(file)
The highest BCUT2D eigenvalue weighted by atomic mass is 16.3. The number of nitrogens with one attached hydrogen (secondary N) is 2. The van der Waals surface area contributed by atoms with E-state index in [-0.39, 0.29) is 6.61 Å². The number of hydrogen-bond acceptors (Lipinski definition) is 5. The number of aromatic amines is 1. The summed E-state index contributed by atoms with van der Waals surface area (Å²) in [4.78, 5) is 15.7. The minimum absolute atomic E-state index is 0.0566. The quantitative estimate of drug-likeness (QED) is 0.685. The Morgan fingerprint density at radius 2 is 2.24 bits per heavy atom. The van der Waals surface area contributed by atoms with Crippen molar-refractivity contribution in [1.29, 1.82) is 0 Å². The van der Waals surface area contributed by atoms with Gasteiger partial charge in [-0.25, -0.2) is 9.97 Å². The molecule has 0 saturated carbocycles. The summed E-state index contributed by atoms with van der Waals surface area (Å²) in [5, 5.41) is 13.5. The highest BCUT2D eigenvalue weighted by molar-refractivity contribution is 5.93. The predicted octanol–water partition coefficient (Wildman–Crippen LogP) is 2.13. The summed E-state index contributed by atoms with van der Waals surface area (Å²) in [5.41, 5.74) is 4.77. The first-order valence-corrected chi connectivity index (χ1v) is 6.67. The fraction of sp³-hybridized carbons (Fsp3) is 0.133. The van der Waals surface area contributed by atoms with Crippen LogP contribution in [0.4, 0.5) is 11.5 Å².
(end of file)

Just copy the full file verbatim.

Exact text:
The highest BCUT2D eigenvalue weighted by atomic mass is 16.3. The number of nitrogens with one attached hydrogen (secondary N) is 2. The van der Waals surface area contributed by atoms with E-state index in [-0.39, 0.29) is 6.61 Å². The number of hydrogen-bond acceptors (Lipinski definition) is 5. The number of aromatic amines is 1. The summed E-state index contributed by atoms with van der Waals surface area (Å²) in [4.78, 5) is 15.7. The minimum absolute atomic E-state index is 0.0566. The quantitative estimate of drug-likeness (QED) is 0.685. The Morgan fingerprint density at radius 2 is 2.24 bits per heavy atom. The van der Waals surface area contributed by atoms with Crippen molar-refractivity contribution in [1.29, 1.82) is 0 Å². The van der Waals surface area contributed by atoms with Gasteiger partial charge in [-0.25, -0.2) is 9.97 Å². The molecule has 0 saturated carbocycles. The summed E-state index contributed by atoms with van der Waals surface area (Å²) in [5, 5.41) is 13.5. The highest BCUT2D eigenvalue weighted by molar-refractivity contribution is 5.93. The predicted octanol–water partition coefficient (Wildman–Crippen LogP) is 2.13. The summed E-state index contributed by atoms with van der Waals surface area (Å²) in [5.41, 5.74) is 4.77. The first-order valence-corrected chi connectivity index (χ1v) is 6.67. The fraction of sp³-hybridized carbons (Fsp3) is 0.133. The van der Waals surface area contributed by atoms with Crippen LogP contribution in [0.4, 0.5) is 11.5 Å².